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Pilot project improves literacy, math skills of elementary school students

By Laila Azzeh - Sep 20,2014 - Last updated at Sep 20,2014

AMMAN — After the vast majority of early grade students were found to lack fundamental reading and mathematics skills in 2012, a one-year experimental programme has managed to change the status quo in the schools it was applied in.

The National Early Grade Literacy and Numeracy Intervention Pilot Project, launched by the Education Ministry with the support of USAID, was implemented in response to a study conducted in 2012 which showed that only one in five second and third graders were reading with comprehension and that children were unable to perform basic mathematical functions with real understanding, depending instead on memorisation.

In only one year, the intervention project managed to double the number of children reading with comprehension and performing mathematics with understanding, according to the results of an assessment survey conducted to measure the outcomes of the programme.

The project significantly reduced the proportion of the lowest performers and increased the proportion of the highest performers among students in the targeted schools, USAID said at a ceremony to announce the results of the intervention on Thursday.

The number of students reading with comprehension increased from 12 per cent in 2012 to 24 per cent, while the number of students doing mathematics with understanding increased from 14 per cent to 24 per cent, the study showed.

The plan involved 350 teachers working with 12,000 students in grades one through three at 43 schools affiliated with 12 education departments across Jordan.

The teachers were introduced to a daily 15-minute focused training session before the start of each lesson to reinforce foundational reading and mathematics skills using materials developed by the Education Ministry.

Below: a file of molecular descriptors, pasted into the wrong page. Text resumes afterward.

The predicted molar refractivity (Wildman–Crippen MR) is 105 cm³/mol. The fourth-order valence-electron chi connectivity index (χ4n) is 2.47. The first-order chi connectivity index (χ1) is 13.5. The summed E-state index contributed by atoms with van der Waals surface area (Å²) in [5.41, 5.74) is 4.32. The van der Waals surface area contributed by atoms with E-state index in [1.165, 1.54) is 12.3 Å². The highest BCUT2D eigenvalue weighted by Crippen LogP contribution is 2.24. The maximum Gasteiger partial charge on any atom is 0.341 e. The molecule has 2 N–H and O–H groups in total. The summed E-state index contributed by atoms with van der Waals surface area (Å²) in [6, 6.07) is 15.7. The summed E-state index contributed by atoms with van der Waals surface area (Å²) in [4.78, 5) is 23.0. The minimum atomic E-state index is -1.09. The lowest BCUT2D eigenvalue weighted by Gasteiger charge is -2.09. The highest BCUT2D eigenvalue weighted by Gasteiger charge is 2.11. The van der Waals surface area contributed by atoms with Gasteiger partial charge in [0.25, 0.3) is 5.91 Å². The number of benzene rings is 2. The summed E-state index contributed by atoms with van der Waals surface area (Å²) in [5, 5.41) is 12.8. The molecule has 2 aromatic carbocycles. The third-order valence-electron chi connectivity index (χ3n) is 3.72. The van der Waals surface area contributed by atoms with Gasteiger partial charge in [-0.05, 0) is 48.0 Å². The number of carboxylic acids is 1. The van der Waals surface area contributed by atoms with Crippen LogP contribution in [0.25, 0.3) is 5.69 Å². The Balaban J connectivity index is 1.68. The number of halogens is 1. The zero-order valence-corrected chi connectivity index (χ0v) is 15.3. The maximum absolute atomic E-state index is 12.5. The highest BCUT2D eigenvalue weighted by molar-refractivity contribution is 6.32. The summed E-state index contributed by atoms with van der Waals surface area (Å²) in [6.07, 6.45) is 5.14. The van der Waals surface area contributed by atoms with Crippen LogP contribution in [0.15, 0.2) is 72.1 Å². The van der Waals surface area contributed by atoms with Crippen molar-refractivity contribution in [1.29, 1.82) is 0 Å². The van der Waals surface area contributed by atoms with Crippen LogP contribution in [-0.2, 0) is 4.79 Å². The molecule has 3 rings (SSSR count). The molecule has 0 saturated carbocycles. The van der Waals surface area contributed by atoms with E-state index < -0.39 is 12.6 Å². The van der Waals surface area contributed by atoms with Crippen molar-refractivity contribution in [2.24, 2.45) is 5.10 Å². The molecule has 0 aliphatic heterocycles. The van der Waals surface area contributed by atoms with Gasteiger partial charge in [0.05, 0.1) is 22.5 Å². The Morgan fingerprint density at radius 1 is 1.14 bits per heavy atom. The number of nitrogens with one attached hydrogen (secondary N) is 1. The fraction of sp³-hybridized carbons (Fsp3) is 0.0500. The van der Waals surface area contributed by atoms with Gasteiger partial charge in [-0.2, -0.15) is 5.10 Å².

The study advised the ministry to examine the possibility of recruiting only women teachers in the early grades as students who were taught by female educators had performed better than their peers taught by male teachers.

The recommendations also included calls to have only all-girl or coeducation classes in the early grades, as students in these educational environments tended to perform better. 

The study highlighted the need to increase supervisors’ visits to schools, monitor the implementation of new curricula and provide more training to teachers and supervisors.

The ministry was also advised to incorporate the methodologies of the intervention in the training of teachers.

During Thursday’s workshop, Education Minister Mohammad Thneibat expressed his “disappointment” over the results of the 2012 study, pledging to “feminise education” in primary grades and ban substitute educators from teaching these classes, as the study showed that substitutes were associated with an 11 per cent decrease in the number of readers or mathematical literates.

Stressing the significance of the intervention project and the progress it realised in only one year, he underlined that the Education Ministry is “not responsible for resolving unemployment in Jordan” and that it will start appointing teachers based on their scores in evaluation exams designed to gauge their competence as educators.

USAID Mission Director Beth Paige noted that the pilot project was “encouraging at several levels”, showing that children are able to read with comprehension and perform mathematics with understanding as long as “we provide them with appropriate support” and that the ministry has the willingness and  capacity to respond to such a situation.

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